Real estate licensees in Tennessee who pass out old surveys to potential buyers were warned of the possibility of providing misinformation. The notice, published in a recent newsletter of the Tennessee Real Estate Commission (TREC), the state’s Board of Registration, warned licensees that surveys obtained without the permission of the surveyor could further that possibility by violating copyright law, which requires the permission of the surveyor before redistribution of the survey. Thus, the unauthorized distribution of maps, surveys or loan inspections can constitute copyright infringement.

According to Reid Brogden of the TREC General Counsel, home buyers and owners with no title insurance to back them, and who are damaged by old surveys, often look to real estate licensees for damages. “If there turns out to be an encroachment that wasn’t indicated on the survey, the home buyer usually brings it to our attention,” Brogden said. The underlying message of the notice was that licensees need to cooperate with surveyors and lenders to make sure their clients are provided with the most reliable and accurate information possible.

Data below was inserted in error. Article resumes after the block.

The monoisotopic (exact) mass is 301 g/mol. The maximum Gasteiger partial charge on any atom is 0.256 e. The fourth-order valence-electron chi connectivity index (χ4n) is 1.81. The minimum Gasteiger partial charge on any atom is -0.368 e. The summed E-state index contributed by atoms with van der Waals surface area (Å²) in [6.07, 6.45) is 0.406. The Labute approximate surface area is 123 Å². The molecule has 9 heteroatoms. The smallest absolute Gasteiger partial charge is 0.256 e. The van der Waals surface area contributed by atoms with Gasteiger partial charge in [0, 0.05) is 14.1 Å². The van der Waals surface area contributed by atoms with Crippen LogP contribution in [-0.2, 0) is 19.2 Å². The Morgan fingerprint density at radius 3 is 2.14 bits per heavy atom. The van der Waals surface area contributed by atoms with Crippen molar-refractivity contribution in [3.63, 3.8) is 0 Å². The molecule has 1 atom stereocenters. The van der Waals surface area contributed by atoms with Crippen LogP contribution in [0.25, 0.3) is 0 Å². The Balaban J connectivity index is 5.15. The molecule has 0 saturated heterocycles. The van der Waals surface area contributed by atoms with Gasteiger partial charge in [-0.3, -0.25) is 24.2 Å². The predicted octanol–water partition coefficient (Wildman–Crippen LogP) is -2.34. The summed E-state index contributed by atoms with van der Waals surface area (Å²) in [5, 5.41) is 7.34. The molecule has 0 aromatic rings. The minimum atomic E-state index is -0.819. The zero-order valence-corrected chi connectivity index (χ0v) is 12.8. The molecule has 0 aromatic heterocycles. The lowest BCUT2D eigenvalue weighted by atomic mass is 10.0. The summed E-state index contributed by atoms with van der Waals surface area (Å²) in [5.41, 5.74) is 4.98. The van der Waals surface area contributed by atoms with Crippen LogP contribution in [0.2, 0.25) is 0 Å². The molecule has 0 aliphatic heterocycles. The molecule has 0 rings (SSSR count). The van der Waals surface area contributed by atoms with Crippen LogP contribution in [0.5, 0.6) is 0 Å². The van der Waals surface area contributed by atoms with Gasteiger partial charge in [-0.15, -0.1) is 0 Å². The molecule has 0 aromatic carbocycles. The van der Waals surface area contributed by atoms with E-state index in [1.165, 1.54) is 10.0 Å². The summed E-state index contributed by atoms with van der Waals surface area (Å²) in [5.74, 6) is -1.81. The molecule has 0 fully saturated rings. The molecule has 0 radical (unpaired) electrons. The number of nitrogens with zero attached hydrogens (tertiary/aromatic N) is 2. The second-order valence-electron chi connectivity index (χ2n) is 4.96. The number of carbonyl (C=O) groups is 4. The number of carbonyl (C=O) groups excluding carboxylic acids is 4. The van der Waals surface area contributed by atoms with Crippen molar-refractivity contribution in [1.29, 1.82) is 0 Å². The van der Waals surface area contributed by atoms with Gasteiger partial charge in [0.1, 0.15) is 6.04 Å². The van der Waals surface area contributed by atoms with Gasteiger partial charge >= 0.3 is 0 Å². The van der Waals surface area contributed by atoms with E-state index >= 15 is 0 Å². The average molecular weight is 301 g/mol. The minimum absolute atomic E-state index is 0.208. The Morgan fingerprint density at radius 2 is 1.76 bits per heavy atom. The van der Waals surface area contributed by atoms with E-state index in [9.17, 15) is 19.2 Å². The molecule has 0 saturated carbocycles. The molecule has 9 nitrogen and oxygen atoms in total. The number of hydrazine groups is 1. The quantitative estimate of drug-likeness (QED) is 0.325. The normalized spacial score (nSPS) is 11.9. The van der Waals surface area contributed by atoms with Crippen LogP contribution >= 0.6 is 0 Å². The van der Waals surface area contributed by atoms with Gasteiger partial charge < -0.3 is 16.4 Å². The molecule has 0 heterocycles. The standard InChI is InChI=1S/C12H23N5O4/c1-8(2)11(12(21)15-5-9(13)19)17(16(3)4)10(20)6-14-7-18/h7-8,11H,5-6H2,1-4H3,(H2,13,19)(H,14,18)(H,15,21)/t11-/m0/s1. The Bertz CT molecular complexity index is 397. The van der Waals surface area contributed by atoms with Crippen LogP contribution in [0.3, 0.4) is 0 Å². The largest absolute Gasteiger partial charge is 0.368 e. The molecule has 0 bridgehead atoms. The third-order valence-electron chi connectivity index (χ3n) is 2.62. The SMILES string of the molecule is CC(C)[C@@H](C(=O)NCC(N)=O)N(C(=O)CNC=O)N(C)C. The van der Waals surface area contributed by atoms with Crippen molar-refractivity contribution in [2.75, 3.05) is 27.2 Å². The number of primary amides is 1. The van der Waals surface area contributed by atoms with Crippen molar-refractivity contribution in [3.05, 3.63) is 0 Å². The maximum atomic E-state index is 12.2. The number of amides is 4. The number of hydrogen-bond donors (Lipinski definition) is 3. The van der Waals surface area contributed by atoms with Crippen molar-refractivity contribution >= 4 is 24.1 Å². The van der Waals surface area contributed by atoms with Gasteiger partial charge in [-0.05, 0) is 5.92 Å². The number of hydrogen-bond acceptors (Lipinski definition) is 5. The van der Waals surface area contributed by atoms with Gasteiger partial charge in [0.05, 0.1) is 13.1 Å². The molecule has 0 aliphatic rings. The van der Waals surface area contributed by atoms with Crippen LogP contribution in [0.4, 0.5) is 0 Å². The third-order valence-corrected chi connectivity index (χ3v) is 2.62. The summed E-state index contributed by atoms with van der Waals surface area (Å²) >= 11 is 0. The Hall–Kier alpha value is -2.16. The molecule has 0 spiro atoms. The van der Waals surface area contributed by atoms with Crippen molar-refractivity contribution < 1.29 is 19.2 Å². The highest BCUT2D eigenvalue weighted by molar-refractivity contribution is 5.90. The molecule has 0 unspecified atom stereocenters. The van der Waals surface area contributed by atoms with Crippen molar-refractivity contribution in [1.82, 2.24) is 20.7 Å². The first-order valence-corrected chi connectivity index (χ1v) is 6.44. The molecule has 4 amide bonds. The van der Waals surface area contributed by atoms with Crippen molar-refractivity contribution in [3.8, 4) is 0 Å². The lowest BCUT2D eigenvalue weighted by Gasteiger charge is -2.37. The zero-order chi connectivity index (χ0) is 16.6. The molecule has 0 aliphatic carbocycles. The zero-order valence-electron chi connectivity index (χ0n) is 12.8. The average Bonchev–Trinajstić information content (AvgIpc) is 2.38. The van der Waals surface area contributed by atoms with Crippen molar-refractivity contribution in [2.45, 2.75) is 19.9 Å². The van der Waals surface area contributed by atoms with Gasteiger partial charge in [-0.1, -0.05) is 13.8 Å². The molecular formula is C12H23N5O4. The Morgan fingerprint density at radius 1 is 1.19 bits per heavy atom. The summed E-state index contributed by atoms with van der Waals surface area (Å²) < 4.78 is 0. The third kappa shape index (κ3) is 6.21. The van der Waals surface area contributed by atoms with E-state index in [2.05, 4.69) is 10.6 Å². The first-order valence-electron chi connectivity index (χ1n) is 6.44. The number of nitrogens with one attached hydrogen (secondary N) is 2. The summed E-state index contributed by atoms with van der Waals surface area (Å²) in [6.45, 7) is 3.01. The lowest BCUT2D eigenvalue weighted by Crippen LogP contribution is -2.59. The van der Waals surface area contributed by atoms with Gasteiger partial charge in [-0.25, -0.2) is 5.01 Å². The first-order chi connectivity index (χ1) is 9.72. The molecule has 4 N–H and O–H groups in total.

TREC reminded licensees that by state law, surveys are reliable only for a specific date, and there are frequent circumstances that affect property, including changes in easements, flood areas, drainage and encroachments that did not exist at the time of the survey. If the surveys given to prospects are not accurate, a court could hold licensees liable for providing a party with misinformation.

Brogden said the TREC notice was not an indication that any licensees had been brought before the state for survey violation. “The article was written in response to a request from the survey association (the Tennessee Association of Professional Surveyors or TAPS) to give notice to licensees,” Brogden said.

Backed by evidence of a recent gathering of both organizations, Brogden added that he perceives the relationship between the state’s surveyors and real estate licensees to be cooperative regarding the issue. “I believe [surveyors] want to help real estate licensees understand what the drawbacks are with the surveys,” Brogden said. Future plans to promote the proper use of surveys include a statewide seminar tour.